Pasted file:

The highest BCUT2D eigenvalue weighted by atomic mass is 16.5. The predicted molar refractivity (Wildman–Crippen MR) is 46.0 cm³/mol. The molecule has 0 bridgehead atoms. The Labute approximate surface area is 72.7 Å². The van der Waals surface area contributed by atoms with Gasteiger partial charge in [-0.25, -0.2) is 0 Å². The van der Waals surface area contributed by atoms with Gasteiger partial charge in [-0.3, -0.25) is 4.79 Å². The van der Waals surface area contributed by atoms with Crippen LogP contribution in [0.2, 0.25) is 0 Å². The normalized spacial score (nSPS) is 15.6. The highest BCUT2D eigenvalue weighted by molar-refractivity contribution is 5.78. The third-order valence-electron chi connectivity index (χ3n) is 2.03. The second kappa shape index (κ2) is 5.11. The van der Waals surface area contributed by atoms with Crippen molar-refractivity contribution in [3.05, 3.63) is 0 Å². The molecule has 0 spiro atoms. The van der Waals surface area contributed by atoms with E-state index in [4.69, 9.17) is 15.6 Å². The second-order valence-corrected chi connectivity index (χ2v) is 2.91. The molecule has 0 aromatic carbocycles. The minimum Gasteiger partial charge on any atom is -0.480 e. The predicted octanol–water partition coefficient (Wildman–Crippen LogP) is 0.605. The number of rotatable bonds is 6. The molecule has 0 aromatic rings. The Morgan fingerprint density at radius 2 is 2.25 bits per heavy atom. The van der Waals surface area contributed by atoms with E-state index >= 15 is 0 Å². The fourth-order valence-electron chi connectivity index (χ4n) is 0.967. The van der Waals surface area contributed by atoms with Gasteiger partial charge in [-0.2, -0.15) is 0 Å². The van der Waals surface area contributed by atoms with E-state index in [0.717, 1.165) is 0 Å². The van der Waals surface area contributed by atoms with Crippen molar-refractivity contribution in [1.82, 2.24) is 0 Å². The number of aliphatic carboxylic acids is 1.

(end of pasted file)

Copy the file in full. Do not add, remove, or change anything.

The highest BCUT2D eigenvalue weighted by atomic mass is 16.5. The predicted molar refractivity (Wildman–Crippen MR) is 46.0 cm³/mol. The molecule has 0 bridgehead atoms. The Labute approximate surface area is 72.7 Å². The van der Waals surface area contributed by atoms with Gasteiger partial charge in [-0.25, -0.2) is 0 Å². The van der Waals surface area contributed by atoms with Gasteiger partial charge in [-0.3, -0.25) is 4.79 Å². The van der Waals surface area contributed by atoms with Crippen LogP contribution in [0.2, 0.25) is 0 Å². The normalized spacial score (nSPS) is 15.6. The highest BCUT2D eigenvalue weighted by molar-refractivity contribution is 5.78. The third-order valence-electron chi connectivity index (χ3n) is 2.03. The second kappa shape index (κ2) is 5.11. The van der Waals surface area contributed by atoms with Crippen molar-refractivity contribution in [3.05, 3.63) is 0 Å². The molecule has 0 spiro atoms. The van der Waals surface area contributed by atoms with E-state index in [4.69, 9.17) is 15.6 Å². The second-order valence-corrected chi connectivity index (χ2v) is 2.91. The molecule has 0 aromatic carbocycles. The minimum Gasteiger partial charge on any atom is -0.480 e. The predicted octanol–water partition coefficient (Wildman–Crippen LogP) is 0.605. The number of rotatable bonds is 6. The molecule has 0 aromatic rings. The Morgan fingerprint density at radius 2 is 2.25 bits per heavy atom. The van der Waals surface area contributed by atoms with E-state index >= 15 is 0 Å². The fourth-order valence-electron chi connectivity index (χ4n) is 0.967. The van der Waals surface area contributed by atoms with Gasteiger partial charge in [-0.2, -0.15) is 0 Å². The van der Waals surface area contributed by atoms with E-state index in [0.717, 1.165) is 0 Å². The van der Waals surface area contributed by atoms with Crippen molar-refractivity contribution in [1.82, 2.24) is 0 Å². The number of aliphatic carboxylic acids is 1.